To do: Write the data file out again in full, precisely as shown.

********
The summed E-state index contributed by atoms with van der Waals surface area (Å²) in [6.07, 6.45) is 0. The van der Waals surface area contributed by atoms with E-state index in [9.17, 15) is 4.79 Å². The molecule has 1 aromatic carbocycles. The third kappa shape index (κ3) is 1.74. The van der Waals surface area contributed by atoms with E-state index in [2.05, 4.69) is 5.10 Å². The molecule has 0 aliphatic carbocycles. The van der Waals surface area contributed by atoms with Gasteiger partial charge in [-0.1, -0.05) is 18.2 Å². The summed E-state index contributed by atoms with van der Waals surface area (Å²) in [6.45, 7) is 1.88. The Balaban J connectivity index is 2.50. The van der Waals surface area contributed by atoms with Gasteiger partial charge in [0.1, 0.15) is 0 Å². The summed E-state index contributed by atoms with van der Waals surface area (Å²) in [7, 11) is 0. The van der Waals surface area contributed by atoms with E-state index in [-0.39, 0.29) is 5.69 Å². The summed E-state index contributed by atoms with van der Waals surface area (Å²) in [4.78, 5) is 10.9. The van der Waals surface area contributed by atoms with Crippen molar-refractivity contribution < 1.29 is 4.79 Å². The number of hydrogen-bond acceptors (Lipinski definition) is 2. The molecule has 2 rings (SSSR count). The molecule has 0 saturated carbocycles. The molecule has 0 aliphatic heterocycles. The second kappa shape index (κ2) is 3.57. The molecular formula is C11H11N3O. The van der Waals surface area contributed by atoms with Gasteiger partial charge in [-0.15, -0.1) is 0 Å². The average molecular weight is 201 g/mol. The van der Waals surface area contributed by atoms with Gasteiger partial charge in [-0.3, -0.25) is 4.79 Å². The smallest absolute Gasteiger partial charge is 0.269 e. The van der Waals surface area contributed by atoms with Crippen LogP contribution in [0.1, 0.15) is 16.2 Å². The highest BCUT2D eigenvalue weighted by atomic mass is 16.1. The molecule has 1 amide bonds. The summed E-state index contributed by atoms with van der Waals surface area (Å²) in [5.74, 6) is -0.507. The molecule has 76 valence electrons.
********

The summed E-state index contributed by atoms with van der Waals surface area (Å²) in [6.07, 6.45) is 0. The van der Waals surface area contributed by atoms with E-state index in [9.17, 15) is 4.79 Å². The molecule has 1 aromatic carbocycles. The third kappa shape index (κ3) is 1.74. The van der Waals surface area contributed by atoms with E-state index in [2.05, 4.69) is 5.10 Å². The molecule has 0 aliphatic carbocycles. The van der Waals surface area contributed by atoms with Gasteiger partial charge in [-0.1, -0.05) is 18.2 Å². The summed E-state index contributed by atoms with van der Waals surface area (Å²) in [6.45, 7) is 1.88. The Balaban J connectivity index is 2.50. The van der Waals surface area contributed by atoms with Gasteiger partial charge in [0.1, 0.15) is 0 Å². The summed E-state index contributed by atoms with van der Waals surface area (Å²) in [7, 11) is 0. The van der Waals surface area contributed by atoms with E-state index in [-0.39, 0.29) is 5.69 Å². The summed E-state index contributed by atoms with van der Waals surface area (Å²) in [4.78, 5) is 10.9. The van der Waals surface area contributed by atoms with Crippen molar-refractivity contribution < 1.29 is 4.79 Å². The number of hydrogen-bond acceptors (Lipinski definition) is 2. The molecule has 2 rings (SSSR count). The molecule has 0 saturated carbocycles. The molecule has 0 aliphatic heterocycles. The second kappa shape index (κ2) is 3.57. The molecular formula is C11H11N3O. The van der Waals surface area contributed by atoms with Gasteiger partial charge in [-0.15, -0.1) is 0 Å². The average molecular weight is 201 g/mol. The van der Waals surface area contributed by atoms with Gasteiger partial charge in [-0.3, -0.25) is 4.79 Å². The smallest absolute Gasteiger partial charge is 0.269 e. The van der Waals surface area contributed by atoms with Crippen LogP contribution in [0.1, 0.15) is 16.2 Å². The highest BCUT2D eigenvalue weighted by atomic mass is 16.1. The molecule has 1 amide bonds. The summed E-state index contributed by atoms with van der Waals surface area (Å²) in [5.74, 6) is -0.507. The molecule has 76 valence electrons.